First, an ancient tape surfaced, then a letter that had been locked away for 40 years. Finally the full picture of Marine Sgt. Kenneth Altazan's bravery on a harrowing day in Vietnam began to emerge.
But it would be six years before the retired farmer got the call from a major at the Pentagon.
"He said, 'I assume you've gotten our letter by now,'" Altazan recalled in a phone interview with Stars and Stripes. "I said, 'No sir, I haven't got your letter.' And he said, 'Let me be the first one to congratulate you -- your Silver Star has been upgraded to the Navy Cross.' "
Altazan, of Baton Rouge, La., was being recognized for pulling injured Marines off a battlefield in Quang Nam province under intense fire and bringing them to the CH-46 helicopter where he served as crew chief. The Navy Cross is the highest honor bestowed on Marines and seamen by the Navy, second only to the Medal of Honor. He received the award Tuesday.
On May 9, 1969, Altazan was serving with the Marine Medium Helicopter Squadron 364 "Purple Foxes" when they were dispatched to what they knew would be a hazardous mission: 10 wounded Marines spread over several rice paddies were under heavy fire and needed to be evacuated.
"With complete disregard for his own safety, Sergeant Altazan boldly leaped from his helicopter, ran to the side of the wounded man, lifted him to his shoulders, and fearlessly moved back across the fire-swept terrain toward his CH-46, all the while assisting another evacuee across the perilous open area," according to Altazan's original citation.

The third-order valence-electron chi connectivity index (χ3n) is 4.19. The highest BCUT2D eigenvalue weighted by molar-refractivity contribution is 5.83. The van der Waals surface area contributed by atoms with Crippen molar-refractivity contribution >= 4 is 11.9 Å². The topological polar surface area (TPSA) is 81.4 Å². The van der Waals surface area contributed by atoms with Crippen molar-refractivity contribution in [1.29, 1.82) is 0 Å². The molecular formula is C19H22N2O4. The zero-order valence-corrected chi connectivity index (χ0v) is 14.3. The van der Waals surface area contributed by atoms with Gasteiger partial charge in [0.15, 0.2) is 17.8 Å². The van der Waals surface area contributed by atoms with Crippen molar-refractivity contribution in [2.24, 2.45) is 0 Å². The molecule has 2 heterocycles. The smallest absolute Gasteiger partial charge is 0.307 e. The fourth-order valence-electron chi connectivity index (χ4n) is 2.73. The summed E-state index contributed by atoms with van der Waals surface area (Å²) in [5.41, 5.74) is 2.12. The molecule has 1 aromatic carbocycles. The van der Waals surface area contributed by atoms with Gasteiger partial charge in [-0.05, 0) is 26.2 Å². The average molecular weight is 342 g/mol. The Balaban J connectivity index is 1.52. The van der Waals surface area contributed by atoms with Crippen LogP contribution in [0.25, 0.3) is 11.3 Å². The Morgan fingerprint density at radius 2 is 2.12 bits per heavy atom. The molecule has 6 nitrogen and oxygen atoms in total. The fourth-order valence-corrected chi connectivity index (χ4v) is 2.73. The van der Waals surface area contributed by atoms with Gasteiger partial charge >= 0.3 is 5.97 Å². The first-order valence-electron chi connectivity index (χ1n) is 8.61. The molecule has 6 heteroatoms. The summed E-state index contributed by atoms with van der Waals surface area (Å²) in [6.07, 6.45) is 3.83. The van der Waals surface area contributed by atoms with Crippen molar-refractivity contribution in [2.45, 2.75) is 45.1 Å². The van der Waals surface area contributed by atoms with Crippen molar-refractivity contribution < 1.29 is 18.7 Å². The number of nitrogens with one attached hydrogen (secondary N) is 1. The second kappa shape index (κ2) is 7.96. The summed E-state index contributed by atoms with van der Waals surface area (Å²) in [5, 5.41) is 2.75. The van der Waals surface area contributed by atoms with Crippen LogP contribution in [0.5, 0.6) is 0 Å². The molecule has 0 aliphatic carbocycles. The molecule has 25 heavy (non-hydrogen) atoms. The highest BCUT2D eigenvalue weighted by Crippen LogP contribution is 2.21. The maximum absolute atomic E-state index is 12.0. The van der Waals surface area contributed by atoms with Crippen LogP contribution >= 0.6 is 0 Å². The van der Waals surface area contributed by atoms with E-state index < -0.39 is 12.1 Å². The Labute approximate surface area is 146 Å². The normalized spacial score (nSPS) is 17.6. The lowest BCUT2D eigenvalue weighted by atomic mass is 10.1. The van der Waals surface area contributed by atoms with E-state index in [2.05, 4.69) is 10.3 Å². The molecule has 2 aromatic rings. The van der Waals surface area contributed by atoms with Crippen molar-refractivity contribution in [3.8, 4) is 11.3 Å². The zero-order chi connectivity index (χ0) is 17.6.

But the narrative in the original citation, remarkable as it was, understated Altazan's actions. Altazan had actually left the helicopter multiple times despite the danger. At one point, the wounded man he was carrying was shot, sending Altazan sprawling and severely injuring his knee. He not only got up and took the man to the chopper but continued to pick up the injured despite being in excruciating pain.
"I learned in boot camp to react -- you don't think, you react," he said.
The full story came out after a chance meeting at a reunion of his Vietnam comrades brought one of Altazan's friends in contact with the surveillance plane pilot who was monitoring the battle from 1,500 feet above. After being accused in an earlier friendly fire incident, the pilot had started recording the audio of all of his missions. He still had the tape of the battle and provided it to Altazan.
Then, the Navy corpsman aboard Altazan's helicopter remembered a letter he had written his wife right after the battle detailing the entire mission, complete with maps. She had saved all of his war correspondence, and the corpsman got in touch with another old squad mate of Altazan's.
Once the Pentagon had all of the new evidence, it took six years before it approved the upgrade.
Altazan was in the Marine Corps for four years before returning to Louisiana. He said he struggled with his experiences after returning from Vietnam, bouncing from job to job before finding his calling as a crawfish farmer.
Now 69, Altazan has since retired. At a ceremony Tuesday in Baton Rouge, he was awarded the Navy Cross in front of his wife, children, grandchildren and more than 100 well-wishers, including some of his old squad mates.
"It was truly a humbling experience," he said.